So, oldest daughter and I were getting ready to watch Game of Thrones together, because there’s nothing as good for bonding as howling at the television together. Ask men: that’s why they watch sports.
There were some technical difficulties before we could get DirecTv’s “watch anywhere” computer program to work. They keep updating it. I keep hoping that they’ll fix the sound quality. So far, no joy. But, daughter was steadily cursing her computer browser and I was flipping through channels and I found “Krull.”
Yes, THE Krull: the truly terrible 80’s fantasy movie that was, I believe, a huge part of why movie studios thought that fantasy movies were unprofitable, un-doable, and generally bad news for everyone involved. They’re just now coming out of that, but we’ve got a whole sheaf of bad movies to blame for their decision. Krull is just one. Remember Legend? Or, dare I say it, Excalibur? Uck.
So, at the point of the movie where we landed, Our Hero and his Loyal Companions are riding horseback through a forest. Then they’re mucking through a swamp on foot. Where did the horses go? Who knows. Maybe there was a last-minute horse stable before the swamp started. They’re slogging through that odd “quicksand” that looks like nothing so much as some bad granola breakfast cereal spread over brackish water, they make it out, and then, POOF, there’s aliens in bad costumes shooting lasers at them.
And then, fencing. Why? I guess they ran out of charge on their lasers. They were only three-shot guns, so it became a tussle between the elegantly coiffed Hero and the Daleks. Ahem. I mean the Beast’s minions. Because the Beast, apparently, is a shape-shifting alien who just happens to be preying upon the medieval folk of this fantasy universe, where hairspray is ubiquitous and shapeshifting bards can turn into plump basset hound puppies.
Like I said, it’s a terrible movie.
But the thing that kept haunting me over the past week was the lasers. Zap! Got one of those wool-clad mercenaries right in the kisser.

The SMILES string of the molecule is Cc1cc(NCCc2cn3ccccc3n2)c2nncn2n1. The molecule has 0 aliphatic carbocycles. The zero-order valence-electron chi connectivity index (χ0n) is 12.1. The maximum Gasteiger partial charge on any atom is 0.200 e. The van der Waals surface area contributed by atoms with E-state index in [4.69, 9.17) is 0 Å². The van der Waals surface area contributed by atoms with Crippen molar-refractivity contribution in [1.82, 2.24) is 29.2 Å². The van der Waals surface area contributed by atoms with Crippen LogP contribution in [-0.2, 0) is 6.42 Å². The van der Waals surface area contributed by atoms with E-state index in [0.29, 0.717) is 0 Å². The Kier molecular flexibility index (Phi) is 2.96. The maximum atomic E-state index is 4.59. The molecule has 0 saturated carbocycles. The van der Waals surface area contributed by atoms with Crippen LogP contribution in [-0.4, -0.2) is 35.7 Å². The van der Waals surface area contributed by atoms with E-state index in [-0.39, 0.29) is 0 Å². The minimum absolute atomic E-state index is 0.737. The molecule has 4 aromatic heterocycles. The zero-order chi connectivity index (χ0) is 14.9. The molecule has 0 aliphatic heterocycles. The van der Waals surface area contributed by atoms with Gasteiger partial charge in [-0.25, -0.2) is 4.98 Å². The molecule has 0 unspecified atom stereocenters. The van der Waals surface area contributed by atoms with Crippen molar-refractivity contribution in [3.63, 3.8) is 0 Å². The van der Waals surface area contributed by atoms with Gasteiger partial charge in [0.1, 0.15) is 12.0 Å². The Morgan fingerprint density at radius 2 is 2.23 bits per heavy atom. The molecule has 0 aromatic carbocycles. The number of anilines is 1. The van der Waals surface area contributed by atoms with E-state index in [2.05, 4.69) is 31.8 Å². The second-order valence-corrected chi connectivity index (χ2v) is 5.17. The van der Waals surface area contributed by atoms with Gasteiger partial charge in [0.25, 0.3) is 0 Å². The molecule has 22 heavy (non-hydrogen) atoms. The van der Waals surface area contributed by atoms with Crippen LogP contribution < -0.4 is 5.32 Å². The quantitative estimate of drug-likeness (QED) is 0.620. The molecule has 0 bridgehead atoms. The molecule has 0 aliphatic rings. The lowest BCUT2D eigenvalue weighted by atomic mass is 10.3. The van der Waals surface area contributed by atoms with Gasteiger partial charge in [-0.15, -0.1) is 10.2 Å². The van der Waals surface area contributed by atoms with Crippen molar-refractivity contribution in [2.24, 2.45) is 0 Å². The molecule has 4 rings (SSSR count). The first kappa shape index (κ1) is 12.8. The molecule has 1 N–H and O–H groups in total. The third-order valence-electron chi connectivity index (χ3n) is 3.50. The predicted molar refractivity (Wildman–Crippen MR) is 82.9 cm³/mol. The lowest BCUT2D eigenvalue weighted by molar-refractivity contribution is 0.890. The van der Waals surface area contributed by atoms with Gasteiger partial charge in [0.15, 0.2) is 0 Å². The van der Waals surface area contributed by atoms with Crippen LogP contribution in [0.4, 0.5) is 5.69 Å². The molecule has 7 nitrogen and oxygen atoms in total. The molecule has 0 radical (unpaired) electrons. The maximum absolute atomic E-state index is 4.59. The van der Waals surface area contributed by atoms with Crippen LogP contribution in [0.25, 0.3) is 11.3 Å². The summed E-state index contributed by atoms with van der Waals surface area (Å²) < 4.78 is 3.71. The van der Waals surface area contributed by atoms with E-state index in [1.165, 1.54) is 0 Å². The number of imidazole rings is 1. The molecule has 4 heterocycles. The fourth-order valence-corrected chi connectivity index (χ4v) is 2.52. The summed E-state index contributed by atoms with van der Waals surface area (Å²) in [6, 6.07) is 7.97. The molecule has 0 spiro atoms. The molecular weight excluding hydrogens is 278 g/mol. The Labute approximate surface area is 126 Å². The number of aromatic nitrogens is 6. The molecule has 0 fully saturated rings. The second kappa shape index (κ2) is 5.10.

It was SO out of place, unexpected, and wrong.
And I knew that, no matter how much research I’ve done into the planet that I’ve created, as soon as I put “magic” into it, I must discard my lovely back-story and commit to writing it as straight fantasy. Because, well, the readers just roll like that.
Science fantasy is not a fan favorite. I mean, I loved Darkover. I loved Pern. I loved Shannara and all of those crossover mutant blends that crisscrossed over the line between fantasy and science fiction. I think it can be done and done well. I’m just not sure that it’s necessary for my novel. I don’t really need the readers to understand the ecosystem or the history or the linguistic threads that have to be woven in. I just want them to shudder at the “supernatural” seeming beasts that hunt in the night, believe in the “magic” that cloaks the heroine from her pursuers, and accept without question swords co-existing with early industrial levels of technology. Like they say, magic and technology become indistinguishable at a certain point. But I don’t want my readers to be tripping over that line every time they come across something that could be questionable. I just want them to love the world itself, not to fret over how it got that way.
I believe, from my own youth spent reading Marion Zimmer Bradley’s magazine and books (and getting rejected by her for said magazine), that the fantastic elements were the most beloved of the themes in her stories. You never saw as many stories written about the spaceships and colonists. People wanted to write about the Renunciates and the horses and the swords and the Keepers and the towers. Forget the rivets and bullets, they wanted the fantasy world.
It’s a tough lesson to learn from a bad fantasy movie, but I’m glad I figured it out NOW and not, say, 150,000 words from now . . . .